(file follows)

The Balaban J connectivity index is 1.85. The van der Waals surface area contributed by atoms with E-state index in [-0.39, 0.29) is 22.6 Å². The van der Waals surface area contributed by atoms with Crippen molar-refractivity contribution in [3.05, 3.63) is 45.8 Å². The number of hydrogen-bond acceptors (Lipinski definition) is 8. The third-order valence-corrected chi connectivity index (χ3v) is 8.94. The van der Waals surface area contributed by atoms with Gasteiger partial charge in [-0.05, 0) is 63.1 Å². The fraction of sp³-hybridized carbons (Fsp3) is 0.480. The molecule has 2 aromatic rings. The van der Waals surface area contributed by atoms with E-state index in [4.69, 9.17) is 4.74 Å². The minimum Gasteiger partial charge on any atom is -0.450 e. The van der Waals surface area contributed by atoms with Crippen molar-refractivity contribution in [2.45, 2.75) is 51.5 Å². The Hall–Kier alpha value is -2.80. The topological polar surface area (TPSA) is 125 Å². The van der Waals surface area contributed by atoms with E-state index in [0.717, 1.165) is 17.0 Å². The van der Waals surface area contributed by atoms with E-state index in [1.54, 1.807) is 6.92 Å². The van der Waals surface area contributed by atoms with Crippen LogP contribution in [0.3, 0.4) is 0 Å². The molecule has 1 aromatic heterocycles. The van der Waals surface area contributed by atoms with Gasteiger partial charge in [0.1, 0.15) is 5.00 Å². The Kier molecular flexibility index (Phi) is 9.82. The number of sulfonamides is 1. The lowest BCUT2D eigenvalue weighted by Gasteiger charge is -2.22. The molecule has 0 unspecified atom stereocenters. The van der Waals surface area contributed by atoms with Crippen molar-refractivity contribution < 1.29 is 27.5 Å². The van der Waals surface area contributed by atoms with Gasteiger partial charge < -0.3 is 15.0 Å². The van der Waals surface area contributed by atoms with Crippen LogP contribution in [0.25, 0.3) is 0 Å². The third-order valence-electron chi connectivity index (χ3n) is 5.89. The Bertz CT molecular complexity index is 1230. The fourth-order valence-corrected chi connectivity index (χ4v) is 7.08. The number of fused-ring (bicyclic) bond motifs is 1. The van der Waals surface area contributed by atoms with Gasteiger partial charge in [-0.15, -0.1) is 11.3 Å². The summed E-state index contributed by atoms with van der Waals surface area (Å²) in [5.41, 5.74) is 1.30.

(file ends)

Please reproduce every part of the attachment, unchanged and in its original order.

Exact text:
The Balaban J connectivity index is 1.85. The van der Waals surface area contributed by atoms with E-state index in [-0.39, 0.29) is 22.6 Å². The van der Waals surface area contributed by atoms with Crippen molar-refractivity contribution in [3.05, 3.63) is 45.8 Å². The number of hydrogen-bond acceptors (Lipinski definition) is 8. The third-order valence-corrected chi connectivity index (χ3v) is 8.94. The van der Waals surface area contributed by atoms with Gasteiger partial charge in [-0.05, 0) is 63.1 Å². The fraction of sp³-hybridized carbons (Fsp3) is 0.480. The molecule has 2 aromatic rings. The van der Waals surface area contributed by atoms with E-state index in [4.69, 9.17) is 4.74 Å². The minimum Gasteiger partial charge on any atom is -0.450 e. The van der Waals surface area contributed by atoms with Crippen molar-refractivity contribution in [2.45, 2.75) is 51.5 Å². The Hall–Kier alpha value is -2.80. The topological polar surface area (TPSA) is 125 Å². The van der Waals surface area contributed by atoms with E-state index in [0.717, 1.165) is 17.0 Å². The van der Waals surface area contributed by atoms with E-state index in [1.54, 1.807) is 6.92 Å². The van der Waals surface area contributed by atoms with Crippen LogP contribution in [0.3, 0.4) is 0 Å². The molecule has 1 aromatic heterocycles. The van der Waals surface area contributed by atoms with Gasteiger partial charge in [0.1, 0.15) is 5.00 Å². The Kier molecular flexibility index (Phi) is 9.82. The number of sulfonamides is 1. The lowest BCUT2D eigenvalue weighted by Gasteiger charge is -2.22. The molecule has 0 unspecified atom stereocenters. The van der Waals surface area contributed by atoms with Crippen molar-refractivity contribution < 1.29 is 27.5 Å². The van der Waals surface area contributed by atoms with Gasteiger partial charge < -0.3 is 15.0 Å². The van der Waals surface area contributed by atoms with Crippen LogP contribution in [0.25, 0.3) is 0 Å². The third-order valence-electron chi connectivity index (χ3n) is 5.89. The Bertz CT molecular complexity index is 1230. The fourth-order valence-corrected chi connectivity index (χ4v) is 7.08. The number of fused-ring (bicyclic) bond motifs is 1. The van der Waals surface area contributed by atoms with Gasteiger partial charge in [-0.15, -0.1) is 11.3 Å². The summed E-state index contributed by atoms with van der Waals surface area (Å²) in [5.41, 5.74) is 1.30.